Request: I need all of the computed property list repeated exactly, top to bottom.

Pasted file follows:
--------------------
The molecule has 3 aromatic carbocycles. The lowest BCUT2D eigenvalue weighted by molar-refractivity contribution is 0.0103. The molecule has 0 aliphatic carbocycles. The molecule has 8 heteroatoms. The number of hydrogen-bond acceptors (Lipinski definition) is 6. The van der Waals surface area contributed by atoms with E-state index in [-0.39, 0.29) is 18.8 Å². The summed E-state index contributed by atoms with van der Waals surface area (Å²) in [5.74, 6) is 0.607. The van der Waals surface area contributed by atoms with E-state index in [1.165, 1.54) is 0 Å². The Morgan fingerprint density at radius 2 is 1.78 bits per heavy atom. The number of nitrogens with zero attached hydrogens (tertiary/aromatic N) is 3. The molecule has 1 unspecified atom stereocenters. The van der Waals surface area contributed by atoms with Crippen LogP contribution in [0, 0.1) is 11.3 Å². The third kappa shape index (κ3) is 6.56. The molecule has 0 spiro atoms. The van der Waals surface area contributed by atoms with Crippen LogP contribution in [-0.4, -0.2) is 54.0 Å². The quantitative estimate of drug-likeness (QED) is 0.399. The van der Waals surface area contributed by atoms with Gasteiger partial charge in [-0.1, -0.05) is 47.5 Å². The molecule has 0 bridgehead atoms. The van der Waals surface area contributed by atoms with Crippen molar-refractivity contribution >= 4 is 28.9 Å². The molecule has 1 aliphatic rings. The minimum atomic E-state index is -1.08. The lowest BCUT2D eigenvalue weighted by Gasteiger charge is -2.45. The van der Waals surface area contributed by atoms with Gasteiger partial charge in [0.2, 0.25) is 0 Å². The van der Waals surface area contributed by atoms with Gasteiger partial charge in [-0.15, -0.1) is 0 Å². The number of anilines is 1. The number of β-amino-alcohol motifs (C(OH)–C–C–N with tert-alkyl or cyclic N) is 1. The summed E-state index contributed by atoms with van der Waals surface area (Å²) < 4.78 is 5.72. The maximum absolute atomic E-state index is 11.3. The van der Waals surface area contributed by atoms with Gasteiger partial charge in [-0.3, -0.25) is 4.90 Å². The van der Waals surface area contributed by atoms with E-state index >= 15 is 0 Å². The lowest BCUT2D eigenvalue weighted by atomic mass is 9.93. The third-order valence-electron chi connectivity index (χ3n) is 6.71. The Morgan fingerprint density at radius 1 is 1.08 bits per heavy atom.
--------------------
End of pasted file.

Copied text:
The molecule has 3 aromatic carbocycles. The lowest BCUT2D eigenvalue weighted by molar-refractivity contribution is 0.0103. The molecule has 0 aliphatic carbocycles. The molecule has 8 heteroatoms. The number of hydrogen-bond acceptors (Lipinski definition) is 6. The van der Waals surface area contributed by atoms with E-state index in [-0.39, 0.29) is 18.8 Å². The summed E-state index contributed by atoms with van der Waals surface area (Å²) in [5.74, 6) is 0.607. The van der Waals surface area contributed by atoms with E-state index in [1.165, 1.54) is 0 Å². The Morgan fingerprint density at radius 2 is 1.78 bits per heavy atom. The number of nitrogens with zero attached hydrogens (tertiary/aromatic N) is 3. The molecule has 1 unspecified atom stereocenters. The van der Waals surface area contributed by atoms with Crippen LogP contribution in [0, 0.1) is 11.3 Å². The third kappa shape index (κ3) is 6.56. The molecule has 0 spiro atoms. The van der Waals surface area contributed by atoms with Crippen LogP contribution in [-0.4, -0.2) is 54.0 Å². The quantitative estimate of drug-likeness (QED) is 0.399. The van der Waals surface area contributed by atoms with Gasteiger partial charge in [-0.1, -0.05) is 47.5 Å². The molecule has 0 bridgehead atoms. The van der Waals surface area contributed by atoms with Crippen molar-refractivity contribution >= 4 is 28.9 Å². The molecule has 1 aliphatic rings. The minimum atomic E-state index is -1.08. The lowest BCUT2D eigenvalue weighted by Gasteiger charge is -2.45. The van der Waals surface area contributed by atoms with Gasteiger partial charge in [0.2, 0.25) is 0 Å². The van der Waals surface area contributed by atoms with Gasteiger partial charge in [-0.15, -0.1) is 0 Å². The number of anilines is 1. The number of β-amino-alcohol motifs (C(OH)–C–C–N with tert-alkyl or cyclic N) is 1. The summed E-state index contributed by atoms with van der Waals surface area (Å²) < 4.78 is 5.72. The maximum absolute atomic E-state index is 11.3. The van der Waals surface area contributed by atoms with Gasteiger partial charge in [-0.3, -0.25) is 4.90 Å². The van der Waals surface area contributed by atoms with E-state index >= 15 is 0 Å². The lowest BCUT2D eigenvalue weighted by atomic mass is 9.93. The third-order valence-electron chi connectivity index (χ3n) is 6.71. The Morgan fingerprint density at radius 1 is 1.08 bits per heavy atom.